The Avenger

Letitia Elizabeth Landon 1802 (Chelsea) – 1838 (Cape Coast)

It is customary among many of the Arab tribes, when a chief is slain, to preserve his sandals, which are given to his son or nearest kinsman when of age, to avenge his death.

Upon these sandals there is blood
It was not poured in battle flood ;
It was not shed in open fight,
With God and man to judge the right ;
It came not from the courser's flank,
Spurred foremost in the foremost rank : —
It was pour'd by a hidden foe,
It was shed by a dagger's blow ;
It was night hid the assassin's art,
And it came from thy father's heart.
Here is his sabre's shining length,
Have thou with it his arm of strength!
Young Arab, yonder is thy steed,
And Alla help thee at thy need.
  The boy rose up, and deadly thought
Across his cold pale forehead wrought:
There was red shame upon his cheek,
For much he feared his arm was weak ;
And thrice that arm in vain essay'd
To lift and poise his father's blade.
’Twas but a moment's pause — he swung
The blade across — to horse he sprung :
Away, away, not long the wind
Brought echoes of his speed behind.
  Now curses be upon the hand
That smote not with the warrior's brand ;
And curses on the dastard foe
Who let the night conceal his blow :
Desolate be his place of birth,
Desolate be his silent hearth ;
To him let earth refuse her food ;
Shrink from his burning lip the flood ;
To him let morning bring no dew
His wasted vigour to renew ;
And let the placid night deny
To him the quiet of her sky ;
Let him be childless ; like the reed
Be his friends in the hour of need ;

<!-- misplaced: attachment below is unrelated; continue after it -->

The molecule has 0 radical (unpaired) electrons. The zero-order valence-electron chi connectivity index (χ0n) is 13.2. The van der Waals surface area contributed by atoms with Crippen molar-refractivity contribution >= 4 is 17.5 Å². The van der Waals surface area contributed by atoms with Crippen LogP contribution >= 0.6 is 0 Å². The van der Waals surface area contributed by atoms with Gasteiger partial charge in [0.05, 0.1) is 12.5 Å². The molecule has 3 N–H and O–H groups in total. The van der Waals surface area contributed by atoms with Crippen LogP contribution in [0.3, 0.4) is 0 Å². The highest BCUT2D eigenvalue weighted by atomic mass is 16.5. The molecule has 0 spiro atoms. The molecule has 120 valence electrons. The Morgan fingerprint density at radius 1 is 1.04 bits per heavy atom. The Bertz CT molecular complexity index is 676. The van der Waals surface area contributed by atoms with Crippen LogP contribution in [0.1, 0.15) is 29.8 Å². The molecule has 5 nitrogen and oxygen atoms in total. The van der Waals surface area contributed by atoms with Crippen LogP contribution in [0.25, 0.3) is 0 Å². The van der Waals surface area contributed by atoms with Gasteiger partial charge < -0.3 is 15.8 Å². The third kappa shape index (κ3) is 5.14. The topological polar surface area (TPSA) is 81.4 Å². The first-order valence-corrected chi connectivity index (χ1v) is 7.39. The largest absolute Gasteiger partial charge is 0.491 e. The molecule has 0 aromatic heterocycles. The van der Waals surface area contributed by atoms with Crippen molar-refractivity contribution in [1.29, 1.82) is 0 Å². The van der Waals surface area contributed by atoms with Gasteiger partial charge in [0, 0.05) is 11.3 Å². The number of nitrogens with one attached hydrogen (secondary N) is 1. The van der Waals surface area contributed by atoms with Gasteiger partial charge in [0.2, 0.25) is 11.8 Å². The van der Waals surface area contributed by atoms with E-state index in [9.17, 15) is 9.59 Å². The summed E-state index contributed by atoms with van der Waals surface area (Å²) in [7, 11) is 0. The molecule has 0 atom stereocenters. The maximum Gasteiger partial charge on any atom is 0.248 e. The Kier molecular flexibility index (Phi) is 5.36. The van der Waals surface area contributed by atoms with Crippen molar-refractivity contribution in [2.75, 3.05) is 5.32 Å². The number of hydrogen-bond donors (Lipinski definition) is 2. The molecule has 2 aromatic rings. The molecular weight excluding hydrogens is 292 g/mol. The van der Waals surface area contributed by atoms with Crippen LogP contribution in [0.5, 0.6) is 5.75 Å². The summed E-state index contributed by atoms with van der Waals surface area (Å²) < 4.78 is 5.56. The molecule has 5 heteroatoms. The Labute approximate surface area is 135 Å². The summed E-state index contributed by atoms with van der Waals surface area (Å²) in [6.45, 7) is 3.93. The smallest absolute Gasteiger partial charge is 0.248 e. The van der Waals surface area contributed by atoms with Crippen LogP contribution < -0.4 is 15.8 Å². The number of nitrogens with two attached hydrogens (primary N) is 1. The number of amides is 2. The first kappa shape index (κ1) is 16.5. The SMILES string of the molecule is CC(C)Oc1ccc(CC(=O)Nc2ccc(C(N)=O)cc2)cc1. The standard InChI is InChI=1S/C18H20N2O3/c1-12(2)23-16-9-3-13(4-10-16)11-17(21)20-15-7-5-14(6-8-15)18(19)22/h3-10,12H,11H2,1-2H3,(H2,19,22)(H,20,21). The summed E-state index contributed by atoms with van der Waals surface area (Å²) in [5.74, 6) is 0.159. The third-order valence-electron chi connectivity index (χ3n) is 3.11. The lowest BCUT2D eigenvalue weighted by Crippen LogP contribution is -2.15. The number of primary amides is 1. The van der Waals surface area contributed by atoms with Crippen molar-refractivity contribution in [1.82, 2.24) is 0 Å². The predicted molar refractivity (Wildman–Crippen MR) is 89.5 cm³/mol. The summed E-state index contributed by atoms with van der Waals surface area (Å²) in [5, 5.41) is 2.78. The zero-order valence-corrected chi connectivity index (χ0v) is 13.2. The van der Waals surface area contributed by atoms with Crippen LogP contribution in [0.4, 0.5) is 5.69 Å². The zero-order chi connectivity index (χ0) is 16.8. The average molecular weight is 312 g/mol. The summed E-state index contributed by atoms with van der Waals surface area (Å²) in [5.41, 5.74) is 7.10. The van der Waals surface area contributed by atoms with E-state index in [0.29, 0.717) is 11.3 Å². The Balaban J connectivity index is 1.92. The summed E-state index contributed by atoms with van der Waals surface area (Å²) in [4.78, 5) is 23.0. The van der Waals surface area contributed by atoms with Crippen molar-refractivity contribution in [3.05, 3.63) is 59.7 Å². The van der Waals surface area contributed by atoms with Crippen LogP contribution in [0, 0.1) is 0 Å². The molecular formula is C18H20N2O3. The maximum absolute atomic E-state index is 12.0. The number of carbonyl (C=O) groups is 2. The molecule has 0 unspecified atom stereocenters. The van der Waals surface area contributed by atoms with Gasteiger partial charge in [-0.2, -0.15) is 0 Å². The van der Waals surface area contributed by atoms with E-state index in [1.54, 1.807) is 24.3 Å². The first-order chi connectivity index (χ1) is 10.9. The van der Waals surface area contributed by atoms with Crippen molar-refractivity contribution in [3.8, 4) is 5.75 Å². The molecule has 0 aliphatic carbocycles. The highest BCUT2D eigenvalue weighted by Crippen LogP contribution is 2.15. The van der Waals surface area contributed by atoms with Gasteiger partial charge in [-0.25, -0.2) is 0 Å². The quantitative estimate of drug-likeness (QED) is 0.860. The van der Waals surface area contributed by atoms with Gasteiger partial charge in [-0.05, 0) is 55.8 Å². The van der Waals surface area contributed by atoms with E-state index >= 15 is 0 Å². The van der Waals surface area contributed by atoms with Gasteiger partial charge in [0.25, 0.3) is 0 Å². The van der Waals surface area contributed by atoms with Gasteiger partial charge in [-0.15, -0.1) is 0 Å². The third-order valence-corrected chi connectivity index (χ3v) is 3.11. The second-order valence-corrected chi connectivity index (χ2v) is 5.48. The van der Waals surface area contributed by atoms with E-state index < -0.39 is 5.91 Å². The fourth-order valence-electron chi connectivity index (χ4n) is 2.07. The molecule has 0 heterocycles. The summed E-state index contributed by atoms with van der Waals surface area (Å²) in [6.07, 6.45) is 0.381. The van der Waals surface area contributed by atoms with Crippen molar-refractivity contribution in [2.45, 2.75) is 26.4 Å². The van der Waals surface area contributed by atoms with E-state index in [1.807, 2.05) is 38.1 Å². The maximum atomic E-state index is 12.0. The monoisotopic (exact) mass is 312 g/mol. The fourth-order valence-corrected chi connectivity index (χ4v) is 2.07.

Let the wife of his bosom sigh
For one, his deadliest enemy ;
And let him die a death of shame,
The last of all his race and name.

  Scarce the green banner of the palm
Moves — like the moonlight on it calm.
Above, the firmament of blue,
Below, wood-fire and dusky hue ;
And, round it crouch'd, the wand'ring tribe
Pass song and tale, and laugh and gibe.
Uprose the midnight's latest star,
Hark ! rings a horse-tramp from afar ;
They know him by his lightning speed,
They know him by his raven steed ;
They know him by his cold pale brow,
The trophy at his saddle bow :
The blood drips from the sever'd head,
Well has the young Avenger sped —
His task is done, his strength is spent,
He staggers to his mother's tent :
Down drops the trophy from his hand,
And drops beside his crimson'd brand.
They crowd to hear his tale of death,
His lip has breath'd its lust of breath ;
And there is nothing left to tell
A tale of how they fought and fell,
  Race fated to their early doom,
The son sleeps in his father's tomb.
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Submitted by Madeleine Quinn on October 28, 2016


Letitia Elizabeth Landon

Letitia Elizabeth Landon was an English poet. Born 14th August 1802 at 25 Hans Place, Chelsea, she lived through the most productive period of her life nearby, at No.22. A precocious child with a natural gift for poetry, she was driven by the financial needs of her family to become a professional writer and thus a target for malicious gossip (although her three children by William Jerdan were successfully hidden from the public). In 1838, she married George Maclean, governor of Cape Coast Castle on the Gold Coast, whence she travelled, only to die a few months later (15th October) of a fatal heart condition. Behind her post-Romantic style of sentimentality lie preoccupations with art, decay and loss that give her poetry its characteristic intensity and in this vein she attempted to reinterpret some of the great male texts from a woman’s perspective. Her originality rapidly led to her being one of the most read authors of her day and her influence, commencing with Tennyson in England and Poe in America, was long-lasting. However, Victorian attitudes led to her poetry being misrepresented and she became excluded from the canon of English literature, where she belongs. more…

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"The Avenger" STANDS4 LLC, 2020. Web. 12 Aug. 2020. <>.

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